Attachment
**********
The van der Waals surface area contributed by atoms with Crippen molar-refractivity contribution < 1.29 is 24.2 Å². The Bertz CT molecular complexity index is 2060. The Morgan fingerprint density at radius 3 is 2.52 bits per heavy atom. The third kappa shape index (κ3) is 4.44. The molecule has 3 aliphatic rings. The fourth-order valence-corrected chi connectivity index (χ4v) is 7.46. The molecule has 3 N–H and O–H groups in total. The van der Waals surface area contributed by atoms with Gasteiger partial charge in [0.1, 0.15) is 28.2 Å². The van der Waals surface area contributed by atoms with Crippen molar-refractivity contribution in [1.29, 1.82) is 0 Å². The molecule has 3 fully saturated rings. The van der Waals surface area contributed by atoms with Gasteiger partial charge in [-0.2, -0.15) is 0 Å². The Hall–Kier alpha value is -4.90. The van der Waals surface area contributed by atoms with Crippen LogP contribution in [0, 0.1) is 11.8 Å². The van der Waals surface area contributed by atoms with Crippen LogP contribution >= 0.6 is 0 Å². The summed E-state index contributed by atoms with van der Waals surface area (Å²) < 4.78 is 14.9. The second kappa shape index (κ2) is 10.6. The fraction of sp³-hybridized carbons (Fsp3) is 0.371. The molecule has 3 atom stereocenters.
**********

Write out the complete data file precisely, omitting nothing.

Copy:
The van der Waals surface area contributed by atoms with Crippen molar-refractivity contribution < 1.29 is 24.2 Å². The Bertz CT molecular complexity index is 2060. The Morgan fingerprint density at radius 3 is 2.52 bits per heavy atom. The third kappa shape index (κ3) is 4.44. The molecule has 3 aliphatic rings. The fourth-order valence-corrected chi connectivity index (χ4v) is 7.46. The molecule has 3 N–H and O–H groups in total. The van der Waals surface area contributed by atoms with Gasteiger partial charge in [0.1, 0.15) is 28.2 Å². The van der Waals surface area contributed by atoms with Crippen molar-refractivity contribution in [1.29, 1.82) is 0 Å². The molecule has 3 fully saturated rings. The van der Waals surface area contributed by atoms with Gasteiger partial charge in [-0.2, -0.15) is 0 Å². The Hall–Kier alpha value is -4.90. The van der Waals surface area contributed by atoms with Crippen LogP contribution in [0, 0.1) is 11.8 Å². The van der Waals surface area contributed by atoms with Crippen LogP contribution >= 0.6 is 0 Å². The summed E-state index contributed by atoms with van der Waals surface area (Å²) < 4.78 is 14.9. The second kappa shape index (κ2) is 10.6. The fraction of sp³-hybridized carbons (Fsp3) is 0.371. The molecule has 3 atom stereocenters.